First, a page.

Diligent readers of WiC might be wondering why we haven’t mentioned CISA for several months or its increasingly stuttering efforts to negotiate down the price of imported iron ore. Last year this subject was just about our most heavily reported item.
On one side you had the China Iron and Steel Association (CISA), and on the other the big three ore miners, BHP Billiton, Vale and Rio Tinto. Tensions first became apparent in early 2009, when CISA tried to collectively bargain ore prices down on behalf of the Chinese steelmakers – which, as a group, are the miners’ single biggest customer.
But CISA’s negotiating hand was soon weakened – ironically when China’s very own stimulus package pushed the spot price of ore from the lows the metal saw during the post-Lehman recession. Rather than accept this, CISA obstinately refused to budge from its demand for a 50% price reduction. As negotiations dragged on and CISA flailed, WiC was reminded of a bloodied boxer who’d gone one too many rounds; the miners meanwhile were running rings around their Chinese negotiating counterpart. Every day CISA refused to do a deal, the spot price of ore edged higher.
Then came what looked like the knockout blow. Last April (see WiC56), the miners announced a new pricing mechanism: setting iron ore rates on a quarterly basis using average spot prices. This ended the longstanding practice – previously favoured by China’s steelmakers – of agreeing an annual price for ore each January. The Financial Times said the move was likely to favour the ore producers.
CISA was apoplectic, to say the least. Far from throwing its towel into the ring the association’s secretary general, Shan Shanghua, gave an interview to China Business News announcing he would be back for another round of confrontation.
In fact, CISA declared a boycott of the new quarterly pricing mechanism and ordered Chinese steelmakers not to buy at all from the three iron ore producers – a punchy move given their virtual dependence on BHP, Vale and Rio for the commodity.
Indeed, with only two months of iron ore reserves, cracks were soon appearing in the boycott. CISA admitted that individual steelmakers had began negotiating deals with the three foreign miners.
By the second half of the year, the erstwhile staccato CISA had gone strangely quiet. Local media noted that its role as the steel industry’s exclusive negotiator had been scaled back – and that big steelmakers like Baosteel would get a seat at any future negotiating table beside CISA. CISA’s heavyhanded tactics had proved a failure – in full public view.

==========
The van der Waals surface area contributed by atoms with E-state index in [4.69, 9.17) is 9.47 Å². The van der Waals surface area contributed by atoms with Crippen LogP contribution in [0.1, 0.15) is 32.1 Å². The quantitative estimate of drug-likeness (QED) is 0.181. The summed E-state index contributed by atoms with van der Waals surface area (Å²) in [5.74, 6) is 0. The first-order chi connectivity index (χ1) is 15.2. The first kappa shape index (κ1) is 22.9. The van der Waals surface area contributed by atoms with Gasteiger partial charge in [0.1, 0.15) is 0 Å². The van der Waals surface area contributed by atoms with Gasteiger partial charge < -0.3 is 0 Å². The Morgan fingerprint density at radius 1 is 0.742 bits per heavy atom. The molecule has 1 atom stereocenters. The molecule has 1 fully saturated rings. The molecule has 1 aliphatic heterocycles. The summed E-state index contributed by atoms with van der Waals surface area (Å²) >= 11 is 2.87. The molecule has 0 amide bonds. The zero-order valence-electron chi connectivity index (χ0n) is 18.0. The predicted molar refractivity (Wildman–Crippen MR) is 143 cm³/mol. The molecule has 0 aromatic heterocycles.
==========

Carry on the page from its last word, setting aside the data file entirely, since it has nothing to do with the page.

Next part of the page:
So it was a humbled CISA paying a visit last month to miners in Australia. “The quarterly pricing index has been accepted by both sides and CISA is no longer blindly emphasising the need to make changes to it,” commented the Economic Observer of the capitulation.
The Chinese parties (individual mining firms joined CISA on the trip) have scaled back their ambitions, according to the newspaper. They talked instead about the index on which the quarterly prices are set, and they suggested prices to include volatile shipping costs, using a rate known as CIF (cost, insurance and freight). This was an issue, said EO, because the Chinese believe the miners now also exercise too much influence over shipping rates too.
Then again, EO didn’t expect the miners to agree, as CISA’s negotiating position is only getting weaker. In January, China’s iron ore imports surged 48% from a year earlier, according to government data and website steelguru.com reckons that the CIF price of imported iron ore hit $200 a tonne in China last week. To put that in perspective: when CISA’s negotiations began in 2009, the spot price was $58 per tonne. Worse: just as it conceded the quarterly pricing principle, BHP has announced a switch to monthly arrangements – a move that’s likely to irk CISA further.
Keeping Track: In last week’s issue we looked at China’s attempts to gain the upper hand in negotiations with the world’s big three miners (BHP Billiton, Rio Tinto and Vale) over the price of iron ore. As detailed in the article, it has pretty much been a losing battle for the China Iron and Steel Association (CISA). So a different tack: China Daily quotes the organisation’s former vice-chairman as saying the new goal is to buy mines overseas. Last year only 15% of ore imports came from mines owned (or part-owned) by Chinese steelmakers. CISA says the target is to up this to 40% by 2015. He also suggests China uses it forex reserves to buy and store ore. “Like oil reserves, China should also have iron ore reserves,” says Luo Bingsheng. (Feb 25, 2011)
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